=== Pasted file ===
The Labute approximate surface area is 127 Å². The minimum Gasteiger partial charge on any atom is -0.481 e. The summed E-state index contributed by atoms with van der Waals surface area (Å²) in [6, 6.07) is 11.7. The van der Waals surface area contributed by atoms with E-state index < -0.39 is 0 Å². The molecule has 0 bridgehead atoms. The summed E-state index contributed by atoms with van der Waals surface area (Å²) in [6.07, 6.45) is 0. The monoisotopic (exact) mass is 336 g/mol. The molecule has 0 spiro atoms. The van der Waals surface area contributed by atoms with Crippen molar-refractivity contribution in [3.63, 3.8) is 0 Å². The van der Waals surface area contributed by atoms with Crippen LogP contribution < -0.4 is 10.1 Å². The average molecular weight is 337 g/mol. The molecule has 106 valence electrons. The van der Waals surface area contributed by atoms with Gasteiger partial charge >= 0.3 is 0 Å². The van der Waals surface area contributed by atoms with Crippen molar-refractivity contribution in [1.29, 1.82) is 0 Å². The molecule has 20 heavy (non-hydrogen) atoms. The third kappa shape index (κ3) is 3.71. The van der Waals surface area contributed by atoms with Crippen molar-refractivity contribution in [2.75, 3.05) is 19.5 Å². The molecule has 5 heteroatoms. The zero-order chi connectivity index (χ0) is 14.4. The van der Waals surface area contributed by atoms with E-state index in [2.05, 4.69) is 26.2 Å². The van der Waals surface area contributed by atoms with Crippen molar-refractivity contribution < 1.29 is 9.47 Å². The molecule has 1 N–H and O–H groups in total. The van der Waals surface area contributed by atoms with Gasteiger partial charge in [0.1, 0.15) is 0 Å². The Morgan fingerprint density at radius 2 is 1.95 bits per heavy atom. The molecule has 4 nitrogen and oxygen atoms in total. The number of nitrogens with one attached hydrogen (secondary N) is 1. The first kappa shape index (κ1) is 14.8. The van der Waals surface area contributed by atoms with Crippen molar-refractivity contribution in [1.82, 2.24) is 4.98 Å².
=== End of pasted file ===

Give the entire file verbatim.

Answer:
The Labute approximate surface area is 127 Å². The minimum Gasteiger partial charge on any atom is -0.481 e. The summed E-state index contributed by atoms with van der Waals surface area (Å²) in [6, 6.07) is 11.7. The van der Waals surface area contributed by atoms with E-state index < -0.39 is 0 Å². The molecule has 0 bridgehead atoms. The summed E-state index contributed by atoms with van der Waals surface area (Å²) in [6.07, 6.45) is 0. The monoisotopic (exact) mass is 336 g/mol. The molecule has 0 spiro atoms. The van der Waals surface area contributed by atoms with Crippen molar-refractivity contribution in [3.63, 3.8) is 0 Å². The van der Waals surface area contributed by atoms with Crippen LogP contribution < -0.4 is 10.1 Å². The average molecular weight is 337 g/mol. The molecule has 106 valence electrons. The van der Waals surface area contributed by atoms with Gasteiger partial charge >= 0.3 is 0 Å². The van der Waals surface area contributed by atoms with Crippen molar-refractivity contribution in [1.29, 1.82) is 0 Å². The molecule has 20 heavy (non-hydrogen) atoms. The third kappa shape index (κ3) is 3.71. The van der Waals surface area contributed by atoms with Crippen molar-refractivity contribution in [2.75, 3.05) is 19.5 Å². The molecule has 5 heteroatoms. The zero-order chi connectivity index (χ0) is 14.4. The van der Waals surface area contributed by atoms with E-state index in [2.05, 4.69) is 26.2 Å². The van der Waals surface area contributed by atoms with Crippen molar-refractivity contribution < 1.29 is 9.47 Å². The molecule has 1 N–H and O–H groups in total. The van der Waals surface area contributed by atoms with Gasteiger partial charge in [0.1, 0.15) is 0 Å². The Morgan fingerprint density at radius 2 is 1.95 bits per heavy atom. The molecule has 4 nitrogen and oxygen atoms in total. The number of nitrogens with one attached hydrogen (secondary N) is 1. The first kappa shape index (κ1) is 14.8. The van der Waals surface area contributed by atoms with Crippen molar-refractivity contribution in [1.82, 2.24) is 4.98 Å².